I've gotten a few moldy LPs at garage sales, and the enzyme-based products have worked well on them, though they haven't removed the mold completely, even with help from VPI and Loricraft record-cleaning machines.
May 12, 2008
I have a home-theater system that I use quite a bit but neglect. It's quite dirty and covered with dust. Q: Do you had advice on cleaning electronic equipment? Is one product or procedure better than another?
A: When electronic equipment works, it's easy to forget about, which leads to layers of dust building up. I am constantly cleaning my audio equipment, but when I need to do something more than dusting, I use Endust to remove the fine coating of dust that accumulates, then clean with Plexus, which is a plastic cleaner and polish. It puts a shine on many surfaces, including plastic and brushed aluminum, and it leaves a very light coating of wax, which makes it harder for dust to adhere. It's great stuff.
Don't neglect the connections when you're cleaning your equipment. Use isopropyl alcohol, pipe cleaners and Q-Tips to clean jacks and binding posts as well as the connectors for your cables. You'll be surprised at how much better everything looks and sounds after you're done.
May 5, 2008
I am thinking of buying an electronic item from someone on eBay. The item is hard to find, and the person on eBay seems to be selling one that's in exceptional shape. But I'm a little concerned. What if the item isn't as good as the description paints it to be? What if it is damaged in transit to me? Q: Do you have any advice for someone considering buying from eBay?
A: As you've discovered, eBay can be a great source of items that are hard to find locally. I've recently made two purchases, and I'm waiting for both items to arrive, apprehensive, as you are, about what I'll find. Many people make a living selling on eBay, so there is incentive for them not to get negative feedback. On the other hand, it's easy to be vague with language in descriptions and hide issues with items being sold, even if doing so is not particularly honest.
I wish I had some sort of magic formula for buying from eBay sellers. The best advice I can give is to read the item's description closely, examine any pictures, and ask the seller questions. These things should go a long way toward getting you the item you want in working condition. If things dont work out, contact the seller and let him or her know of your problems. Buyers do have recourse, even through the seller may be 2000 miles away.
April 28, 2008
I just bought a Yamaha cassette deck that can use metal tapes, and I'd like to use it to make high-quality copies of CDs. However, I can't seem to find any of these locally. Q: Do you have any suggestions about where I can find them online?
A: It's still possible to find new good-quality Cr02 cassette tapes -- Maxell still makes them -- but no company that I know of is making metal tapes any longer. You can search for them on eBay, but get ready to pay a high price for any you find. A better way is to comb thrift stores and garage sales for them. You will likely find some that have been used -- they can always be reused -- and you might even find some that are still sealed. Beyond that -- or some company deciding to manufacture them again -- you're out of luck.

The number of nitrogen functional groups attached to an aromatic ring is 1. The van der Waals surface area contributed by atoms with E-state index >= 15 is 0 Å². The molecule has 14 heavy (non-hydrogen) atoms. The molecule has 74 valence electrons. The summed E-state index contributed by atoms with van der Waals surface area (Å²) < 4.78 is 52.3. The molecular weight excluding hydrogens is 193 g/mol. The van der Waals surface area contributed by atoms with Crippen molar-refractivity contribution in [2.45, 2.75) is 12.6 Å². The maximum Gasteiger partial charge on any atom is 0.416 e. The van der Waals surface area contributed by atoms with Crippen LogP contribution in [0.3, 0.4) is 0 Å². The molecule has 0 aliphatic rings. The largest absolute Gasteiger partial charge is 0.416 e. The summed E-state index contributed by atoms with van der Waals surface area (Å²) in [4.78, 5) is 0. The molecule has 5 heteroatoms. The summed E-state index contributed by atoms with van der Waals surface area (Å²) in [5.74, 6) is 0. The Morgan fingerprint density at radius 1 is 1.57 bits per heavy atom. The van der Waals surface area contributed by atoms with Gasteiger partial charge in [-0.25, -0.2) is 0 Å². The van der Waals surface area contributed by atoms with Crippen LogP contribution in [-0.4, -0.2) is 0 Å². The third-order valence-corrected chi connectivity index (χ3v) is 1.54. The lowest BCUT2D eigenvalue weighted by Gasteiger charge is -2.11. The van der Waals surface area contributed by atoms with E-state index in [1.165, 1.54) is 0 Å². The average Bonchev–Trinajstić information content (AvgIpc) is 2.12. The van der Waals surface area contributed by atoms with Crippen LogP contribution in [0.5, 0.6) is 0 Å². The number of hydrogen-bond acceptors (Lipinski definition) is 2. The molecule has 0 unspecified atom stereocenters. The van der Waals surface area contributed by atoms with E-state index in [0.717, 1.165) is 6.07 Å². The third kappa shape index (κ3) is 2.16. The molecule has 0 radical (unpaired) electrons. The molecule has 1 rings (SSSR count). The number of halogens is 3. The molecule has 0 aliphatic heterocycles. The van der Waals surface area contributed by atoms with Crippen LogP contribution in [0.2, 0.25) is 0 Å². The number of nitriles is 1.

However, if you're going to copy CDs (presumably for your own use only), why not just burn a copy to CD-R?
April 21, 2008
To Joseph Taylor,
A brilliantly written article. Thank you so much!
You really know Zappa, don't you? You were right about my arrangement of "Take Your Clothes Off" being inspired by the Lost Episodes version. I had written a chart on the song years ago (the first year of my tribute concerts) as a polka. When I heard the Lost Episodes version, it really reminded me of that early-'60s Blue Note vibe, where guys like Lee Morgan were playing bossa/R&B/straight-eighth-note grooves. I considered redoing it like that until it dawned on me that I could do it as a full-blown mambo, influenced by my history of playing with Tito Puente in the late '70s.
I'm going to forward your piece to my entire band. Thanks!
April 14, 2008
I own a pair of Merlin VSM SE speakers and want to downsize for my wife, but I don't want to give up the Merlin sound. Q: Can you recommend some smaller speakers? I'm thinking about a Reference 3A Veena or Tetra 405.
A: Well, the obvious choice would be Merlin TSMs, although on 24" stands they won't be much or any smaller than VSMs. Same with the other speakers you've mentioned. ProAc and Silverline both have slim floorstanders that have a smaller footprint than the VSM, but I don't think either sounds quite like a Merlin.
April 7, 2008
I recently read the June 2007 SoundStage! review of the Ayre CX-7e CD player and would like to solicit a little bit comparative input from you. Currently I am looking to replace a very old Meridian 207. It still works, but it is time. I have a decent analog front-end with Thorens and Linn turntables, and I have McIntosh solid-state electronics and speakers. The latter also have some age on them, but they have recently been brought into spec by McIntosh.
The CD players I am considering are the Ayre CX-7e, Simaudio Moon 5.3, Naim CD5x, Primare CD31 and possibly the new Bryston BCD-1. I would like to be around the $3000 price point, so the Moon 5.3 may be a bit of a reach. Like a lot of people, I am looking for smooth detailed highs and tight, well defined bass. My system is equalized with a noise generator and a real-time analyzer to take out most of the negative effect of the room. Because it is impossible to compare the players, let alone listen to them through my system, I am looking for some input. Q: Which player should I consider above the others? Also, I am curious as to which of the players I am considering is the best value for the dollar spent.